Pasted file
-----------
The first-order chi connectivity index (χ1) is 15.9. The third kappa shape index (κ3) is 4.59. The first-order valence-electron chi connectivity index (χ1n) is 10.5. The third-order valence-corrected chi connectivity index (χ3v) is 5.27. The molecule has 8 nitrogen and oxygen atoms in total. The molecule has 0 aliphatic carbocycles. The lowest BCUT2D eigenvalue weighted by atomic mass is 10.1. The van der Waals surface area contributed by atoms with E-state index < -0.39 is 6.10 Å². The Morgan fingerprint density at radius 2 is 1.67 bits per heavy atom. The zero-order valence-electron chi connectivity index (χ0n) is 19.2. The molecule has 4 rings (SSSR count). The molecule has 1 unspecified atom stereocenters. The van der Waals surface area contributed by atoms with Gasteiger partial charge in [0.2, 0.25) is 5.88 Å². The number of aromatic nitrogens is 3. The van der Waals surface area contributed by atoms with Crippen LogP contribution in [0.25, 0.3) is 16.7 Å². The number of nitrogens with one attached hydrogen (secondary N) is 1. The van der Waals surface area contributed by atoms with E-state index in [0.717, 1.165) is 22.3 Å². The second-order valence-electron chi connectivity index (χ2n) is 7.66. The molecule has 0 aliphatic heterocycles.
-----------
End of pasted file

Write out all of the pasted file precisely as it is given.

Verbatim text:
The first-order chi connectivity index (χ1) is 15.9. The third kappa shape index (κ3) is 4.59. The first-order valence-electron chi connectivity index (χ1n) is 10.5. The third-order valence-corrected chi connectivity index (χ3v) is 5.27. The molecule has 8 nitrogen and oxygen atoms in total. The molecule has 0 aliphatic carbocycles. The lowest BCUT2D eigenvalue weighted by atomic mass is 10.1. The van der Waals surface area contributed by atoms with E-state index < -0.39 is 6.10 Å². The Morgan fingerprint density at radius 2 is 1.67 bits per heavy atom. The zero-order valence-electron chi connectivity index (χ0n) is 19.2. The molecule has 4 rings (SSSR count). The molecule has 1 unspecified atom stereocenters. The van der Waals surface area contributed by atoms with Gasteiger partial charge in [0.2, 0.25) is 5.88 Å². The number of aromatic nitrogens is 3. The van der Waals surface area contributed by atoms with Crippen LogP contribution in [0.25, 0.3) is 16.7 Å². The number of nitrogens with one attached hydrogen (secondary N) is 1. The van der Waals surface area contributed by atoms with E-state index in [0.717, 1.165) is 22.3 Å². The second-order valence-electron chi connectivity index (χ2n) is 7.66. The molecule has 0 aliphatic heterocycles.